Some thoughts on church discipline

Several years ago as we were rewriting our church bylaws, we re-examined many areas of practice in the local church, our goal being to do everything as close as possible to the Biblical pattern.  One of the things that has been dealt with in a fairly consistent manner is church discipline, usually according to Matthew 18:15-17.  (Just look at most church bylaws.)

I’m not going to write everything that we have in our church documents regarding discipline, however, I do want to assert that the hope and prayer of church discipline is recovery and discipleship for the sinning believer.  I confess that I have not always practiced it in a completely Biblical manner.

The purpose of this post is to bring attention to an area of discipline that is not only overlooked, but would also – if correctly practiced in churches – make the process of discipline far more workable and therefore effective.

To illustrate the problem, here are some questions: Should open adultery by a church member be dealt with according to Matthew 18:15-17?  How is it even workable?  Should a church even come to step 3 where members actually have the potential of voting to retain an unrepentant adulterer?

As I prayed through this conundrum while studying all of the different N.T. passages on church discipline, I realized that there are different categories of offenses and they are dealt with differently in the various passages of Scripture.  Hopefully, the following delineations will help some of you, my fellow pastors, to more effectively deal with offenses in the local church that you pastor.

1.  Personal offenses and unknown sin.

This is the kind of offense that Matthew 18:15-17 addresses.  A long time ago, I unwittingly breached a legal contract with some dear friends in Christ.  They came to me privately and explained my offense to me.  I had not realized what I had done, and my heart was deeply grieved that I had caused them such pain.  We quickly made things right and to this day I have a very high degree of respect for them.  The passages of Scripture that address this kind of scenario are Matthew 18:15-35, Luke 17:3-5, and Galatians 6:1.

2.  Open Sin.

The apostle Paul rebuked the church in Corinth for their handling of open immorality in their midst (1st Corinthians 5), they were even boasting of their tolerance.  I find it interesting that Paul did not mention any kind of “due process.”  He told them that, even though he wasn’t in Corinth, he knew that this person should not be allowed to stay in the church.  It wasn’t even a voting matter in the mind of Paul.  Unfortunately, there were people in Corinth who were proud that this man was a part of their church.  Sadly, the application of many churches “due process” would make it possible – though unlikely – that such a person could be retained in membership.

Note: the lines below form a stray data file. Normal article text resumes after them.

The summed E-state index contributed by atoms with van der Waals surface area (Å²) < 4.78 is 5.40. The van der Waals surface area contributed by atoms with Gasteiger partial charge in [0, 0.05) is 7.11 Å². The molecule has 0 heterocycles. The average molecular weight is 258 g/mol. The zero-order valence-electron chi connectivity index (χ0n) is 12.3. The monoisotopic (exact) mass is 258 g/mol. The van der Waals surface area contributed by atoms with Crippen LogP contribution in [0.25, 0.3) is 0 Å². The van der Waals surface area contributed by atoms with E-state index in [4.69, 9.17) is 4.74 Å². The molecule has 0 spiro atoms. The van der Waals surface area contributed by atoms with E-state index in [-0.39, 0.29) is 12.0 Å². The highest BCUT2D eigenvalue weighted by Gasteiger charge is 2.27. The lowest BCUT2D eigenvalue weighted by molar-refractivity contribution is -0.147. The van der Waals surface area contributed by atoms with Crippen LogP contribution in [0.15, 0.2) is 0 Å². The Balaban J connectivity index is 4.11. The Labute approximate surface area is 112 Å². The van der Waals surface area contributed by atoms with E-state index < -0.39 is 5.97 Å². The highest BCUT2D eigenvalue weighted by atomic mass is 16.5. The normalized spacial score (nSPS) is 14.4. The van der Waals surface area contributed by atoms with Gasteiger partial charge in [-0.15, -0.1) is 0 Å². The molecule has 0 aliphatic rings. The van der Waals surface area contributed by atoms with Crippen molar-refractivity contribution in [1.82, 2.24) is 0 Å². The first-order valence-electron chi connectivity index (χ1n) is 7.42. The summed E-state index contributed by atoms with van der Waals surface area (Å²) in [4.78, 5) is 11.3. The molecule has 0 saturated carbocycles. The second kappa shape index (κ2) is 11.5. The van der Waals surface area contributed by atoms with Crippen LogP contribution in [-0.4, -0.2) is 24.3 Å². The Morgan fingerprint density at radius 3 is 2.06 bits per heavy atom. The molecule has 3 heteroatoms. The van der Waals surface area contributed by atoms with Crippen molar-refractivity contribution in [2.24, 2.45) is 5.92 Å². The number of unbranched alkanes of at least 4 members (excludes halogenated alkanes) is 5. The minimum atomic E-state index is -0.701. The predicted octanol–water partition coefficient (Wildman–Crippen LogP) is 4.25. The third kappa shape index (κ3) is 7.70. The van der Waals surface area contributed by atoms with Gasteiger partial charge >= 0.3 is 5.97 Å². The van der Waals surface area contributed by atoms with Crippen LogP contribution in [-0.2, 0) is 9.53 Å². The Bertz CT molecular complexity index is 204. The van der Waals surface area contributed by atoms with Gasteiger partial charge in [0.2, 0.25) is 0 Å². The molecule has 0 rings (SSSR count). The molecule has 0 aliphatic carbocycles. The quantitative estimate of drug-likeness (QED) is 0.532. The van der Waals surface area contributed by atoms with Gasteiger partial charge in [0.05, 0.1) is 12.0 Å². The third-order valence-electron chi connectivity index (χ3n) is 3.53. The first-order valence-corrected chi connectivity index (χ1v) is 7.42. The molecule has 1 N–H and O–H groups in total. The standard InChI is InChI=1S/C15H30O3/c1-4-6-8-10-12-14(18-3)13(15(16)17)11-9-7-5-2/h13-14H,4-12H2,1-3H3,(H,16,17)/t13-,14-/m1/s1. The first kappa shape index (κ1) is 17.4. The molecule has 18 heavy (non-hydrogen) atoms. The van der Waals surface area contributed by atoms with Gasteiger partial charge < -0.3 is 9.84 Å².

The follow-up in 2nd Corinthians 2 indicates that the man must have repented of his sin and therefore the church should forgive him and receive him.  This is a very important part of church discipline.  Unfortunately, discipline is often handled so poorly that even if the offender does repent, he no longer wants any part of the church that disciplined him.

The passages of Scripture that deal with open sin are 1st Corinthians 5, 2nd Corinthians 2:6-11, and 2nd Thessalonians 3:6-15.

C.  Doctrinal division or heresy.

Interestingly, doctrinal division or heresy is the offense which is dealt with most severely in the N.T. church; this reflects the demeanor of Christ in the gospels (notice the way He dealt with adulteresses in contrast to the religious hypocrites).  Other than Romans 16:17 and 2nd John 9-11 (which give no specifics on the process), there is a preponderance of Scripture in the pastoral epistles addressed to pastors on dealing with heresy and division.  Dealing with doctrinal division and heresy is primarily the responsibility of the church leadership.  Even the letters to the churches in Pergamos and Thyatira were addressed to the messengers of those churches (Revelation 2).  There, the pastor was to preach this message regarding false teachers to these churches.

The passages of Scripture that deal with doctrinal division or heresy are Acts 20:28-31, Romans 16:17, 1st Timothy 1:18-20; 4:16; 6:1-5; 2nd Timothy 2:23-26; Titus 1:9-16; 3:9-11; 2nd John 1:9-11.

Conclusion.

I haven’t detailed exactly what the process is that we follow in each of these circumstances, though it is clearly outlined in our church documents.  However, I’m convinced that recognizing the distinctions between the different kinds of offenses will make the application of discipline far more workable and effective in the N.T. church.  It is quite liberating to remove a wrongly applied paradigm and consequently, an unwieldy one, from your church practice.